As baseball cards have been closely aligned with the sport’s culture for the past 70 years, Vaynerchuk noted how rising prices have pushed young urban fans away from collecting. If he had control of Topps, he said, his first move would as CEO would be to aim for a younger demographic by creating more low-priced products with rare insert cards.
“First, I would create a new product that was extremely low cost,” he said. “I think it’s very important to have a 99-cent-a-pack product, so we try to get a lot more kids in. I also think that Panini has outnavigated supply and demand to Topps. I think their base products should have more one-of-ones and lottery tickets in them. I think that would help.”
Vaynerchuk said he would promote young Latino stars like Fernando Tatis Jr., Vladimir Guerrero Jr. and Juan Soto to gain market share in these baseball-crazed communities.
“If I bought the brand tomorrow, I would have a wild strategy session around 8-to-15-year-old Spanish-speaking American boys,” he said. “I would do it through Spanglish content on TikTok. I would do it by doing something with J Balvin and Bad Bunny. I would do it by leaning into those four or five superstar players that we just talked about and tried to do access and exclusive s***.
“I would become very community oriented. I would go in, probably donate money to a bunch of low-income fields around the country to make them Topps fields. I would [also] probably make an exclusive product that only can be bought in the five and dimes, bodegas and stores around local Spanish neighborhoods.”
Is There A Bubble Coming?
As a slew of new collectors with dollar signs in their eyes came to the hobby in 2020, the rush felt eerily like the early to mid-1990s. That was the time when Vaynerchuk sensed the market was getting red hot and exited his position before the 1994 MLB strike collapsed the entire industry. He is concerned many who have jumped in on the hobby hysteria have not done their research and will be left holding the bag.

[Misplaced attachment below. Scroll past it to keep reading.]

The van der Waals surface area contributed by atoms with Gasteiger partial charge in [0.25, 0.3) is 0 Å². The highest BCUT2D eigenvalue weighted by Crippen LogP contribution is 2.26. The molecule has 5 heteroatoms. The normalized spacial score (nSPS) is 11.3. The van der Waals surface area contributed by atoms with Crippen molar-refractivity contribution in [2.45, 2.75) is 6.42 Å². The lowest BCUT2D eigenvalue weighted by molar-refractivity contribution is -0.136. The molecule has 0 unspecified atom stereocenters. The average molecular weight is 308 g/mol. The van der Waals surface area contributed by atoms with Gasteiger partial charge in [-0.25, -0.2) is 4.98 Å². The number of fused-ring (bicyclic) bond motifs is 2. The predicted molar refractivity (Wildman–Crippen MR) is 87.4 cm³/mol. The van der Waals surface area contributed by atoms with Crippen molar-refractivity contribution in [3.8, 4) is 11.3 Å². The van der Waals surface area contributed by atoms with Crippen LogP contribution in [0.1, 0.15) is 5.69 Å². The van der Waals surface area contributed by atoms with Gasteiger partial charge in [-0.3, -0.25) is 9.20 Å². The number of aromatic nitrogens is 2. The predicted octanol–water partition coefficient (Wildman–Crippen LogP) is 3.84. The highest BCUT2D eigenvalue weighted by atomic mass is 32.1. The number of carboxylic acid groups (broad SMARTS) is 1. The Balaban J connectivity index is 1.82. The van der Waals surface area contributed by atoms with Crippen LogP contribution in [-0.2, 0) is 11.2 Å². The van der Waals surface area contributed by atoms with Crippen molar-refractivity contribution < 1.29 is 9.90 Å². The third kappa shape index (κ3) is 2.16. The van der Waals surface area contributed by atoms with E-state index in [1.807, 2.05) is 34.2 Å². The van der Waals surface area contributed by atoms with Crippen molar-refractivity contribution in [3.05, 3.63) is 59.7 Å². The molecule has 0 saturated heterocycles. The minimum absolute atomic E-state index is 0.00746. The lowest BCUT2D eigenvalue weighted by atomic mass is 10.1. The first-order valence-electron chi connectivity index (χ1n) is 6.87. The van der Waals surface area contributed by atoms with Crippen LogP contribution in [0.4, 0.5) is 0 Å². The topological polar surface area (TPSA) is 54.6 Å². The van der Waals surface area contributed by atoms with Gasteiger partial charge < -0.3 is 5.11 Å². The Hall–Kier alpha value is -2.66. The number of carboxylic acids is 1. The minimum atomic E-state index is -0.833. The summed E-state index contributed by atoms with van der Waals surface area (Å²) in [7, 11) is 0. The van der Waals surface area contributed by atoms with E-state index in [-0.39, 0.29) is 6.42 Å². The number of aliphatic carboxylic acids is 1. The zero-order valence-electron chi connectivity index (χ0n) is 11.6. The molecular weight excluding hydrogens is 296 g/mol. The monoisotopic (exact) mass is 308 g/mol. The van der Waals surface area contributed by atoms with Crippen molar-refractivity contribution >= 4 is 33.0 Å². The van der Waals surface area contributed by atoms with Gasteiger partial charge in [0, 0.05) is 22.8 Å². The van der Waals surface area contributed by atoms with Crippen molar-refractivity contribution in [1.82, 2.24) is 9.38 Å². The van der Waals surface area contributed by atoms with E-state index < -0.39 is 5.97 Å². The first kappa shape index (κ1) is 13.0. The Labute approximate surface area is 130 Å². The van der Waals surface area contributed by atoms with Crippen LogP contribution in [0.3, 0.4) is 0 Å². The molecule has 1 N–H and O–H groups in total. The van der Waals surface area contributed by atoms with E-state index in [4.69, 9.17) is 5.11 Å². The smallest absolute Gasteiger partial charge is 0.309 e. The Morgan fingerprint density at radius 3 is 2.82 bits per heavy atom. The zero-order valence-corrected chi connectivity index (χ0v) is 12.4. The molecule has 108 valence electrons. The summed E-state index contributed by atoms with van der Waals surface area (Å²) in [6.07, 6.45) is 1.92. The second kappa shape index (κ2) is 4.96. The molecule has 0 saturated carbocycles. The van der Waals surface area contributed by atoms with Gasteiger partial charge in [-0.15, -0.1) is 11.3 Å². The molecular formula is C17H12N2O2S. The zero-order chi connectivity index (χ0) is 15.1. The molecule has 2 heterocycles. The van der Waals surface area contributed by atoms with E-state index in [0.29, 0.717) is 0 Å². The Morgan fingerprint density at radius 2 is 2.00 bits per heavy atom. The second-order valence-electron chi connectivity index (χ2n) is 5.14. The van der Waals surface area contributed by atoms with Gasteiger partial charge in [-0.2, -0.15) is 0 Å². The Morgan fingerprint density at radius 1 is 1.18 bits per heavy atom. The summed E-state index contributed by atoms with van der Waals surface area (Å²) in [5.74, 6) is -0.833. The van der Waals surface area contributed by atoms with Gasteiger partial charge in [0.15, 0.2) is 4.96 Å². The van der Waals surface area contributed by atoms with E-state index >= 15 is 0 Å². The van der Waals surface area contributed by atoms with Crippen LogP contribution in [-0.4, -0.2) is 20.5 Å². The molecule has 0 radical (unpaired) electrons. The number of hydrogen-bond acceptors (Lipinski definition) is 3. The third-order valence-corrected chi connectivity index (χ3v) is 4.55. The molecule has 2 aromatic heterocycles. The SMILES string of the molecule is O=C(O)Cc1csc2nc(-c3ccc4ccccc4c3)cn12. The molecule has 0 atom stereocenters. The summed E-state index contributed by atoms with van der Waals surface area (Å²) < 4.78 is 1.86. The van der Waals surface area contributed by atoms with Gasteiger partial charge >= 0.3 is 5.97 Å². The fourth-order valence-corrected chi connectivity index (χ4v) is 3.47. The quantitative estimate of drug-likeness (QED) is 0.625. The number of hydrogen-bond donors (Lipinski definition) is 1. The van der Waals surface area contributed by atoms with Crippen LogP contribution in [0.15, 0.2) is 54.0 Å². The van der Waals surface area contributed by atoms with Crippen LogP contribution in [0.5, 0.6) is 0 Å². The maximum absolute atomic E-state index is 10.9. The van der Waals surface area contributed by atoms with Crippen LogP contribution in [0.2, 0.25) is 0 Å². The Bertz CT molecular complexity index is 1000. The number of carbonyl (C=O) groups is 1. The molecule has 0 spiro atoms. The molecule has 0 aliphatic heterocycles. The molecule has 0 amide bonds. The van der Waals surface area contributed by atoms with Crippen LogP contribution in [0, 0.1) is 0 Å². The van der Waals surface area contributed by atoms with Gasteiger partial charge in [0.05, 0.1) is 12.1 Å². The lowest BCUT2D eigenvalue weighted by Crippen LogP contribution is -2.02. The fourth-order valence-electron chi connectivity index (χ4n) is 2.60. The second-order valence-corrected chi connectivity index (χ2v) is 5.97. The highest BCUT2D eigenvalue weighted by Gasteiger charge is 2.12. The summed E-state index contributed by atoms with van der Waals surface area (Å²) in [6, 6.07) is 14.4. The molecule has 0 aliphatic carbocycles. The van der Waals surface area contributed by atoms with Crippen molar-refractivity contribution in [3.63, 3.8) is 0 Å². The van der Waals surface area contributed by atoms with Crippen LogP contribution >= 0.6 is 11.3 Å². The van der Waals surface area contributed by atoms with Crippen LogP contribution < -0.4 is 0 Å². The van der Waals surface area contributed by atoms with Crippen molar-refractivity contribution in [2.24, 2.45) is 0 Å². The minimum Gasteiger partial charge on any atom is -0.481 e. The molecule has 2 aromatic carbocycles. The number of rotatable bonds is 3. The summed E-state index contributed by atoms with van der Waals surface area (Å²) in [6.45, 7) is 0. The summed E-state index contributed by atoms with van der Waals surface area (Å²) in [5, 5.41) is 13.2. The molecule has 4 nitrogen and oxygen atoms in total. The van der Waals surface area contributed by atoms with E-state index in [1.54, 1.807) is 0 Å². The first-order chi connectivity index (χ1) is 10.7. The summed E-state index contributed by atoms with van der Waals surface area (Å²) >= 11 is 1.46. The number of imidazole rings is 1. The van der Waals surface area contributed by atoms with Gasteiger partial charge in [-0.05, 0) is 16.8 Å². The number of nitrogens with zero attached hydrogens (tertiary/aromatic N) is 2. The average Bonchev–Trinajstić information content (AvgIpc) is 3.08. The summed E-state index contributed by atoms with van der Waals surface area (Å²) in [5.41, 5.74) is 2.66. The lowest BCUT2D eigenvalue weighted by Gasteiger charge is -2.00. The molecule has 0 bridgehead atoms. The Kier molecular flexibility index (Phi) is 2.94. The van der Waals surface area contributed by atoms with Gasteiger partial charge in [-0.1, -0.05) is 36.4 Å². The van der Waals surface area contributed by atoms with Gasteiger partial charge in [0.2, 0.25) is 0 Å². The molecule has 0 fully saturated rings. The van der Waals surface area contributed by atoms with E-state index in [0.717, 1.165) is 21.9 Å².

“I’ve been saying it for quite a while,” he said. “Do I think it’s a great investment? Yes. Do I think that when you buy a bunch of young kids that haven’t done anything, you’re going to get caught? Yeah.”
While Vaynerchuk was upbeat about the long-term appreciation of iconic sports cards, he acknowledged that collectors need to account for the inherent risk of spending thousands on cards.
“That happens when you buy Tesla
“I can’t help you if Manhattan real estate collapses because of Covid. I can’t; it’s just life. If you loved Power Rangers during the Christmas of Power Rangers, and you paid 90 bucks for those action figures but you can buy them now on eBay for $1, know the moment you’re in; that’s called accountability.”
With millions of followers across various social media platforms, Vaynerchuk realizes the power his keyboard yields. While his message of patience has been consistent, he knows many will make impulsive moves based upon his recommendations without doing the necessary research. It’s a responsibility he accepts, even if they attempt to blame him for their failures.
“I’m not unaware that I’m Gary Vee and people are going to throw shade at me,” he said. “I followed sports in an insane [way], and I’ve been wrong a million times like every other sports fan, but I’m not confused, and I do my homework.
“When people are unhappy, they want to blame someone. If I have to be [the one] because I’m loud, it comes with the territory. I respect that, but I know my intent is pure, and I know if you look at the film and read the transcriptions, I’m not doing anything bad. I also know I don’t pump and dump, so I’m just very comfortable in my actions.”